PC & console game reviews
IT’S NOT CALLED A SPARTAN KICK – SERIOUSLY.
ODYSSEY SHEDS SO much of what Assassin’s Creed is known for to fully embrace the core concepts of a roleplaying game – and it’s all the better for it. Even though the story doesn’t live up to its initial premise, the additional layer of choice, breathtaking scenery, and colorful sidequests make Odyssey not only the best Assassin’s Creed to date, but one of the best RPGs since The Witcher 3.
Unlike previous Assassin’s Creeds, dialogue options now let me influence major and minor quests – sometimes with horrific consequences. I refused to intervene when a priest wanted to put a plagued family to death, incited more than one rebellion, and even spared a shamed general from what should have been a very satisfying dish of stone-cold revenge. And, yes, I’ve also bumped uglies with quite a few willing characters.
These frequently wonderful side quests are spread out over a world that is almost incomprehensibly large for a singleplayer RPG. Normally size doesn’t matter, but the sheer scale of Odyssey’s ancient Greece is to its benefit, especially because each area feels so distinct and detailed. It’s a vast world that I want to explore, and each zone has a subtle aesthetic that makes it unique, from the arid badlands of Crete to the verdant plains of Arkadia. This isn’t just Ubisoft’s biggest game ever, it’s also it’s most beautiful.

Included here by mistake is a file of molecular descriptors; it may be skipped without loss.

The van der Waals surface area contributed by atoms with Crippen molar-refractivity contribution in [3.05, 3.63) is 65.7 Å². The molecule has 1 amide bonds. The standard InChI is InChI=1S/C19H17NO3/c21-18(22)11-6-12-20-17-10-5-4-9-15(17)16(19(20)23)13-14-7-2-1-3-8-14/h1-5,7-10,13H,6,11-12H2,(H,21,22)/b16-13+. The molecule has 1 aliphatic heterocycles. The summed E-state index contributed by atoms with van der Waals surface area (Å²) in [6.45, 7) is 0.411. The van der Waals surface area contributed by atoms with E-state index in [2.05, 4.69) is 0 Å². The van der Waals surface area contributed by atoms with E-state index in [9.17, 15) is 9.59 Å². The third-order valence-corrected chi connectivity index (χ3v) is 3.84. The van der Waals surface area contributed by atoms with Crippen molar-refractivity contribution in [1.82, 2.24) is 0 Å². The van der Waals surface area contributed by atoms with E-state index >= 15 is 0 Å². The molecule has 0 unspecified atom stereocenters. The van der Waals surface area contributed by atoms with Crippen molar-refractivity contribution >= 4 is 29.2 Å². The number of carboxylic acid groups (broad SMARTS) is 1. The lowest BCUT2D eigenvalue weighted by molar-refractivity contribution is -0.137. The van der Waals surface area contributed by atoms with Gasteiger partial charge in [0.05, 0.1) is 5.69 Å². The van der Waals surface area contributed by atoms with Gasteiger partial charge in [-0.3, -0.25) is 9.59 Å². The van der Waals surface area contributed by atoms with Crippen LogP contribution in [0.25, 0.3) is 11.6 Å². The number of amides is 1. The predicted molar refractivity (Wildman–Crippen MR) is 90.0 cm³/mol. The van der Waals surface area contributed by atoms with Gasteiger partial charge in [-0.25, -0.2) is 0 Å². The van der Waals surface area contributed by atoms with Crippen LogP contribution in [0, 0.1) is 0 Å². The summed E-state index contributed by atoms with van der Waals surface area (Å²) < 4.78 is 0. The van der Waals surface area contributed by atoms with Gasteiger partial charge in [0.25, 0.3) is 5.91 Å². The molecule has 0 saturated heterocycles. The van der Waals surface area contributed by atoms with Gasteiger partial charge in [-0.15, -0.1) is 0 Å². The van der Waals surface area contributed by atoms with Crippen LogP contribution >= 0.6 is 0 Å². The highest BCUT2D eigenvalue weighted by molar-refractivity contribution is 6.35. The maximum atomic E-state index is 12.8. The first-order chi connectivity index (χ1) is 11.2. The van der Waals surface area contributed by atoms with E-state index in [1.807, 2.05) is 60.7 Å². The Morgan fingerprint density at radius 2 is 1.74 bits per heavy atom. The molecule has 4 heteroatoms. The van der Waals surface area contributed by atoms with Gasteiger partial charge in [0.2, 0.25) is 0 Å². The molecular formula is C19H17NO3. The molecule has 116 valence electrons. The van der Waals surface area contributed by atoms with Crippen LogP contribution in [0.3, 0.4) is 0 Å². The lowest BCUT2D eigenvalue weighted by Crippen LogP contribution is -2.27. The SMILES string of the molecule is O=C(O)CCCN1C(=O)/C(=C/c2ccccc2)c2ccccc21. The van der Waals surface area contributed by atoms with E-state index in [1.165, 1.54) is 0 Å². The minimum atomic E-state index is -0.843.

One thing worth mentioning is that Odyssey’s story features some pretty stiff level gaps that have to be overcome by diverting time to complete side quests and other activities. I didn’t mind it, since all of those experiences are fun, but it will be annoying to anyone who wants to just focus on the main quest.
Odyssey retains the same MMO-style leveling system of Origins, meaning enemies who outrank me by even a few levels will be practically invincible no matter how well I fight. That’s still annoying – especially when I want to take on a new story quest but discover its level is beyond mine – but in the case of mercenaries I like how it establishes a food chain. When I saw Exekias the Legend, a level 50 merc, roaming around Delphi with his pet bear, I felt like I bumped into a celebrity.
Fans of older Assassin’s Creed games can rest easy knowing that stealth is still big part of Odyssey. Sneaking into heavily guarded forts and estates is how I’ve spent a good half of my time, but the system remains largely unchanged from previous games. I still use my eagle to mark enemies and various objectives, and there’s still that familiar tension of trying to slink through an enemy camp unseen.
Assassin’s Creed Odyssey is enormous and beautiful, and it effortlessly ties action, stealth, sailing, faction control systems, mercenaries, and cultist hunting together into one cohesive game that, even after 50 hours, I want to keep playing. Odyssey is a lot more than just another Assassin’s Creed, it’s an RPG of unparalleled scale supplemented by satisfyingly layered and deep progression systems that each play their part in bringing ancient Greece to life.
“HELLO MY NAME IS ALEXIOS AND I WOULD LIKE TO CONNECT ON LINKEDIN!”